National Museum of American History Acquires Gold Pocket Watch

Owned by Philanthropist and Businessman Julius Rosenwald

Historic pocket watch owned by Philanthropist and Businessman Julius Rosenwald

The Smithsonian’s National Museum of American History has added a gold pocket watch to its collections that once belonged to Julius Rosenwald (1862–1932), a philanthropist and businessman who made his fortune in the Sears Roebuck retail catalog company. The pocket watch was donated by Tom Stern, Rosenwald’s great-grandson, who was inspired by his great-grandfather’s generous approach to giving and philanthropy during his lifetime. 

The watch, along with artifacts from collections in philanthropy, business history, medicine and numismatics will be on view May 15 between 1:30 and 3:30 p.m. for an Objects-Out-of-Storage event to mark Jewish American Heritage Month. 

Born to German Jewish immigrants in Springfield, Illinois, Rosenwald worked in the clothing and tailoring industry in New York City before moving to Chicago and opening a clothing manufacturing company. Rosenwald later joined the Sears Roebuck retail and mail-order catalog company at the invitation of his brother-in-law, Aaron Nusbaum. As a partner in the company, Rosenwald secured financing from Goldman Sachs through his friendship with Henry Goldman. The funds allowed Sears, Roebuck and Co. to launch its initial public offering (IPO) on the stock market in 1906, the second IPO in American history. 

Rosenwald supported various charities, causes and educational institutions with the fortune he earned at Sears, Roebuck and Co. Notably, he donated millions of dollars to build thousands of rural schools in the South for Black students, which were also funded by Black communities under Rosenwald’s matching-gift model. A complicated figure, Rosenwald worked within the system of racial segregation while also pushing white Southern leaders to support Black public education through the terms of his giving. Moreover, he supported individual desegregation efforts in white educational institutions. Breaking away from the philanthropic norm of his day, Rosenwald operated his foundation with a spend-down approach and stipulated that it spend its assets within 25 years of his death. The Julius Rosenwald Fund did just that in 1947, 15 years after his death. 

Rosenwald’s life left an impact on his great-grandson. Stern said that Rosenwald’s philanthropic actions served as his “North Star,” motivating him to become sober after struggling with a drug and alcohol addiction. He received the pocket watch as a gift from his father in recognition of his sobriety and decision to turn his life around, and he later established a successful career in the recruiting and entertainment industries. Stern’s donation reflects his great-grandfather’s philosophy of giving in the present moment, rather than the future.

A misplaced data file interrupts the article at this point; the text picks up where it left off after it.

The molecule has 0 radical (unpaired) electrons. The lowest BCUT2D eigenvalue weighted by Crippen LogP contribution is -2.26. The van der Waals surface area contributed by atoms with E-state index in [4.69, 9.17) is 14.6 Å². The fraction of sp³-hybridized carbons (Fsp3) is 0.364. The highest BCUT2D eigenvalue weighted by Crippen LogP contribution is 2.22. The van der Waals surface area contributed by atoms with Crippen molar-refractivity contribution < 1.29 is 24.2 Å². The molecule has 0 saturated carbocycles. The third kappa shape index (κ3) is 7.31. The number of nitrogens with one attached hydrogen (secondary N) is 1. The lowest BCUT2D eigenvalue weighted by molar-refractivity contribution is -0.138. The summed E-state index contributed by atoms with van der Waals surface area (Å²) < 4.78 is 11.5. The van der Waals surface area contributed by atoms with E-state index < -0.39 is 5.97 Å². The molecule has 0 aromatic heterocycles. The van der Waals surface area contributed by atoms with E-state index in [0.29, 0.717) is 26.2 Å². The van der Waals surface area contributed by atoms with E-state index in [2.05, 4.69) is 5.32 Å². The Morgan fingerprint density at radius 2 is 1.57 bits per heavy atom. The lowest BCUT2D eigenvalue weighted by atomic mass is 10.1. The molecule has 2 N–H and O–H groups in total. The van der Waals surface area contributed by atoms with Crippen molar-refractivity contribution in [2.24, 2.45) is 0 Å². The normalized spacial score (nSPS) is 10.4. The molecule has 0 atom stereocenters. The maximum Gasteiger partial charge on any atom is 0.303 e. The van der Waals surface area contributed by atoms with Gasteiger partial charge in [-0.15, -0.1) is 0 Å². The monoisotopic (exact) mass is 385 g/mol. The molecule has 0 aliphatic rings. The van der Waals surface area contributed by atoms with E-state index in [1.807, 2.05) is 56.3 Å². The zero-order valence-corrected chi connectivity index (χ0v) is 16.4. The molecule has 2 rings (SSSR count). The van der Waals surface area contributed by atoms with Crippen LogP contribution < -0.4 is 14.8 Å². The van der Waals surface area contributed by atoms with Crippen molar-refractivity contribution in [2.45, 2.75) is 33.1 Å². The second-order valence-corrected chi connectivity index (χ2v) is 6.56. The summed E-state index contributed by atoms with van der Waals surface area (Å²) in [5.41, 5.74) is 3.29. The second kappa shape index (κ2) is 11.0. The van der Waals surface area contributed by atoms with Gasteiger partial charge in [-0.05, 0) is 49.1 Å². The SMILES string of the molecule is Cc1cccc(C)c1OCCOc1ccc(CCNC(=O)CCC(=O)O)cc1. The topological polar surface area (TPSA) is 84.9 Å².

Designed by the Illinois Watch Co. in the 1870s, Rosenwald’s Stuart-grade pocket watch has a gilt finish with a stem-wound, lever-set mechanical movement. The watch is open-face and allows a clear view of the dial, which is customized with Rosenwald’s name and initials. According to an appraisal, the watch case is made from 14-karat yellow gold. Rosenwald likely wore this watch with his suits as he conducted business, fastening it with a gold chain. At this time, there are no immediate plans to place the pocket watch on display.

Through incomparable collections, rigorous research and dynamic public outreach, the National Museum of American History seeks to empower people to create a more just and compassionate future by examining, preserving and sharing the complexity of our past. The museum, located on Constitution Avenue N.W., between 12th and 14th streets, is open daily except Dec. 25, between 10 a.m. and 5:30 p.m. Admission is free. The doors of the museum are always open online and the virtual museum continues to expand its offerings, including online exhibitions, PK–12 educational materials and programs. The public can follow the museum on social media on Instagram and Facebook. For more information, go to For Smithsonian information, the public may call (202) 633-1000.

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Valeska Hilbig    
(202) 309-2151

Laura Duff
(202) 633-3129